How To Delegate While Growing Your Business

As a business owner, one of your top priorities is growth. You want to continue building your business into something that's stable and profitable. However, as you grow, you quickly realize that you can't do it all yourself and you need to start delegating tasks to other people in order to continue scaling your business.


Delegation is the act of assigning tasks or responsibilities to others. Managing the performance of others can be tricky, it's important to find the right people for delegation and make sure they understand what their responsibilities are. If you are looking for ways to delegate while growing your company, read on because we've got a few tips covered in this blog post.



Delegate, don't abdicate:

When you're trying to grow your business, the temptation is sometimes there to just completely offload all of your responsibilities to a capable member of your team. Delegating work and then completely abdicating your role is not a productive way forward, especially if you are still running things on a shoestring budget. Rather than wearing more hats than necessary or no hats at all, it's time to use delegation effectively as a weapon in your arsenal.


There are two types of delegation: Decentralized (where employees make their own decisions) and Centralized (where managers make the decisions). Decentralization is usually more suited for small businesses where everyone knows what they're doing; at bigger companies there is usually a System/ Project Owner who's responsible for the system.



To get started with delegation, try writing down all the tasks you currently do on your own. Next to each task, note whether it's something you should be doing yourself or if it could be done just as efficiently by someone else. If it looks like something that does not require your expertise, then consider delegating that responsibility to another team member. Once you have finished making your list, start tackling some of those items yourself before assigning them to others, remember not to hand everything off without taking time to train people first. Lastly, remember that the buck stops with you, the overall responsibility on all projects is yours, so be sure to sign off on the final product of your most important projects before they go out.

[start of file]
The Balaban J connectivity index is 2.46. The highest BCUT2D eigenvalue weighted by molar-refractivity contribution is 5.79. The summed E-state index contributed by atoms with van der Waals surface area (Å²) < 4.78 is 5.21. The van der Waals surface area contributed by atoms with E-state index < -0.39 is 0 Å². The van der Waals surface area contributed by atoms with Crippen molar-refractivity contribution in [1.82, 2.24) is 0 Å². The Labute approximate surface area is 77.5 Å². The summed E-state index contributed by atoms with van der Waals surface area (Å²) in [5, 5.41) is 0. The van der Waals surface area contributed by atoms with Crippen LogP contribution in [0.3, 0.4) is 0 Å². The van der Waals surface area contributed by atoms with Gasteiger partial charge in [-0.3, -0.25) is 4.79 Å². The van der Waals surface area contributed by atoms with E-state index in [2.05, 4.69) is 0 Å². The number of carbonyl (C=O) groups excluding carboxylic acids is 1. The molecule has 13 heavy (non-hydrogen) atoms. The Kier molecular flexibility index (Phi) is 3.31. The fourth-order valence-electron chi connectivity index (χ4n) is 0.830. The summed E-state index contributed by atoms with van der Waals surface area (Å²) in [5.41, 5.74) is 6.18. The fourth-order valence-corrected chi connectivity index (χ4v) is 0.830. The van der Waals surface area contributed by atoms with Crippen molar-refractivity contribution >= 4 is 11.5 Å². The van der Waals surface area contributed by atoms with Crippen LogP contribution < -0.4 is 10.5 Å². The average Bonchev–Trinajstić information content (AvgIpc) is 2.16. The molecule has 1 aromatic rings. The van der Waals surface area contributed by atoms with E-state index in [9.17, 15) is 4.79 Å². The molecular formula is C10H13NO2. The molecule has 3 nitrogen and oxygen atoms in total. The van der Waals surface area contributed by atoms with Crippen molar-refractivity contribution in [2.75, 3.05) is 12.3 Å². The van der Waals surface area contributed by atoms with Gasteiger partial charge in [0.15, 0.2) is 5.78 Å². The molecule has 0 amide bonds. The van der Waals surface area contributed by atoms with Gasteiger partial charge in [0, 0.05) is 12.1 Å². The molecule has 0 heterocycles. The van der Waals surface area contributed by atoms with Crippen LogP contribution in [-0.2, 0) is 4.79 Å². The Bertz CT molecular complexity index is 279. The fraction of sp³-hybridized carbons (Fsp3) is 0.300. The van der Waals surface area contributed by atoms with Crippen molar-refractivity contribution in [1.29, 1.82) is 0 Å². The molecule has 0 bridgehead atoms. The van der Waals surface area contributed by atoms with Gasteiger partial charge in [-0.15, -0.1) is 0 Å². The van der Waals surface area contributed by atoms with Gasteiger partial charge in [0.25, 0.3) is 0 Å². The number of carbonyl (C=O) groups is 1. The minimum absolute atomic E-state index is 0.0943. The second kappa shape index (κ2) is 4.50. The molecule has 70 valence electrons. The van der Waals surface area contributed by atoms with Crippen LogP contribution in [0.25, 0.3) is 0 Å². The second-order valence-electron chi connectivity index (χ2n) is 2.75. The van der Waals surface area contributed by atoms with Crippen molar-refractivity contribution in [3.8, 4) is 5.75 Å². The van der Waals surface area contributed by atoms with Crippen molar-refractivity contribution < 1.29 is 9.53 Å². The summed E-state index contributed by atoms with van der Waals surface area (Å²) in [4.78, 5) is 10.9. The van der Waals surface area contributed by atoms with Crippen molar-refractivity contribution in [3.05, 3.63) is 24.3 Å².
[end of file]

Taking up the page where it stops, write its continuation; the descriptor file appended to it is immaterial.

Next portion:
Delegating and micromanagement:

This is one of the most common delegation issues that business owners face, they're perfectly happy to delegate a task to a member of their team but then micromanage them as they go about completing the job. They are afraid that their direct reports won't handle tasks correctly, so they take back the responsibility and do it themselves instead.


When delegating work to people outside your team, try being as specific as possible with what you want done without going overboard. For example, if you need help with social media marketing, give guidelines for posting content rather than a detailed training session on how to log into each platform. As the visionary for the business, your time is invaluable and micromanaging people you have already paid to do a job, is neither efficient time or fund management.


Delegating according to staffing bandwidth:

When you are trying to grow your business, it may seem tempting to just delegate more work to your team without adding on extra people for the increased workload, this is a bad idea. You'll be more efficient if you have the right number of people, with the right skillset to get the job done properly. To avoid even bigger issues down the line, try not push too much responsibility onto individuals who are not yet ready or able to handle it.


Delegating too much to one team member:

It is important to make sure, that you do not place all of your eggs in one basket when delegating work. You want to ensure that if the worst were to happen or someone left the business unexpectedly, your company would still be able to function effectively . Try spreading out the workload and pairing people in teams to work on a project. This way you reduce the risk of being left in a bind if a member of the team falls ill or resigns.